1) the child or non-custodial parent dies, though some states require pruchase of life insurance that protect's child economic interest if parent dies while child still minor/in need of support
2) the child becomes emancipated (when the minor (i) marries, (ii) joins the active military, (iii) becomes self-supporting. custodial parent usually has duty to notify other parent of emancipation.
3) child turns 18, BUT excpetions if (i) child becomes diabled before 18th birthday, (ii) child has not completed high school, (iii) in minority of states, obligation may continue while child in college up to age 21 or 22, as long as certain requirements met.
Modification of Child Support
Substantial and continuing changes that make original order unreasonable.
1) increase in obligor's income (child entitled to share in increased income of both parents, though ct may require showing increased need) (DIFFERENT than maintenance, where increase in obligor's income alone not basis)
2) a decrease on obligor or obligee's income
involuntary: then child support will be modified
voluntary: court will examine reason: if to avoid support, not modify. if for another reason (like obtain add'l eduation) the ncourt may find valid reason and modify temporarily.
Child Support: Subsequent Family "Sword and Shield" Doctrine
The needs of the children of a second family cannot be used to reduce the amount of suppor tthta is curently being paid to the first family (as a "sword"). The person paying the child support who has the second faily CAN sue the needs of that family as a defense (a "shield") to increased amounts of child support to the first family.
Child Support: Increased Income = Percentage Change then PF case of Changed circumstances
If the current income of the parent would change the child support amount on the guidelines by more than a certain % (usually b/w 10 and 20%) it constitutes a prima facie case of changed circumstances.
Payee spouse not required to show additional changed circumstances b/c difference b/w the guideline amounts is more than the 10-20% change. It can be increase or decrease
Enforcement of Maintenance and Child Support Orders
Every time a child support amount becomes due and is not paid, it becomes a judgment, and all judgment remedies are available, e.g., garnishment.
Additional remedies for failure to pay child support:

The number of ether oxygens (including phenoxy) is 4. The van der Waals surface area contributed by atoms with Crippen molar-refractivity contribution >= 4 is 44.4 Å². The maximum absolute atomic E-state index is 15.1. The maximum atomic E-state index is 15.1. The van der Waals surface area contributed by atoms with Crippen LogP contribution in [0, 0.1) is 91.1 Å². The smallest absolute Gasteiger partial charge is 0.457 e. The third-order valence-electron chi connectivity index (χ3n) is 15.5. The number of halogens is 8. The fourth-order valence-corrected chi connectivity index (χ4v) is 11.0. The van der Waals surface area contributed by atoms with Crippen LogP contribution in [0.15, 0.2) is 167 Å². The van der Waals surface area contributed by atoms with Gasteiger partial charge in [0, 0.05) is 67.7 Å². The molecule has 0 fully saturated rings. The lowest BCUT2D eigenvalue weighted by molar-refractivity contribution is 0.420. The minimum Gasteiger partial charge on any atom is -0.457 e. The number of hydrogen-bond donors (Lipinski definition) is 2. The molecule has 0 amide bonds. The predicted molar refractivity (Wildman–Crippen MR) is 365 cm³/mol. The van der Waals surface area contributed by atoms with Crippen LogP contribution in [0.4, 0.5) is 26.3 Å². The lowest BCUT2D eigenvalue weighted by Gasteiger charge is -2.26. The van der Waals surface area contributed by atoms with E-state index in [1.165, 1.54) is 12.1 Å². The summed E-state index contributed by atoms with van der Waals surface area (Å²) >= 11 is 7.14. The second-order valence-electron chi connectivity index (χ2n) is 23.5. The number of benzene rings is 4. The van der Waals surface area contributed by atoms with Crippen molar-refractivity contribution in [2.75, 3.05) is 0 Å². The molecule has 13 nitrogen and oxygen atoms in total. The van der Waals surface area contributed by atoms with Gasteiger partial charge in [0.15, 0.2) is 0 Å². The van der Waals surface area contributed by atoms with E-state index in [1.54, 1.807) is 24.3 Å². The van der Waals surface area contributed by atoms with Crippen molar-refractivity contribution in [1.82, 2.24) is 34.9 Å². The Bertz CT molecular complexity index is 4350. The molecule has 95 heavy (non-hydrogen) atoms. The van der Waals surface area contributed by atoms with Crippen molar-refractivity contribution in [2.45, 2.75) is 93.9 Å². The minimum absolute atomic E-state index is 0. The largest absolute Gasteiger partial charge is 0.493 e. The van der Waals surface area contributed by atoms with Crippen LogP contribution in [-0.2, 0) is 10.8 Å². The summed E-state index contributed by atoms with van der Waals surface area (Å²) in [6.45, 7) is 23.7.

1) contempt and actual imprisonment of person not paying child support (to coerce payment), must show (i) current ability to pay + (ii) refusal or intentionally and contumaciously placed in position of inability to comply.
2) special enforcement devices, e.g., liens against property, security bonds, tax intercept, and Uniform Interstate Family Support Act.
Uniform Interstate Family Support Act ("UIFSA")
IN ALL 50 STATES; A state law that is used to enforce child support across state lines.
existing orders can be enforced through registration
or direct wage withholding--if wage withholding order in one state, payee can take that order and send it directly to employer of person who is obligated to pay and have that wage witholding enforced--no court needed.
MODIFICATION of existing orders can take place,
the decree state retains CONTINUING EXCLUSIVE JXN as long as one party remains in the state; BUT
if all leave, the party seeking to modify must go to OTHER PARTY'S STATE to modify.
ONLY the decree state has ability to modify DURATION.
Uniform Child Custody Jxn Enforcement Act ("UCCJEA")
Jxn for child cusotdy is governed by UCCJEA. 48 states have enacted.
Rules apply to both original actions and modification.
Jxn for Original orders:
(1) primary basis for jxn to make original orders is HOME STATE (= child has resided for 6 months immediately prior to the proceeding) OR the EXTENDED home state (= the home state w/in last 6 mos, although child no longer lives there, one of parents continues to live in that state). UCCJEA has ABSOLUTE PREFERENCE for home state/extended home state.
OTHER bases for jxn:
(2) (if NO home state) court may take jxn if significant connection to child AND at least one parents AND evidence concerning child in that state; OR
(3) if all courts having jxn decline to exercise it or no state has jxn, OR
(4) emergency jxn: temporary emergency jxn can be obtained when child is present in state and has been abandoned, abused or neglected.
A court MAY DECLINE to exercise jxn b/c
(1) a person requesting jxn has engaged in unjustifiable conduct (unclean hands), OR
(2) the court determines that another jxn is a more appropriate forum (inconvient forum).
Procedures in a Child Custody Case
1) parenting plan: may states require submission of proposed plan re decisions about child will be made after divorce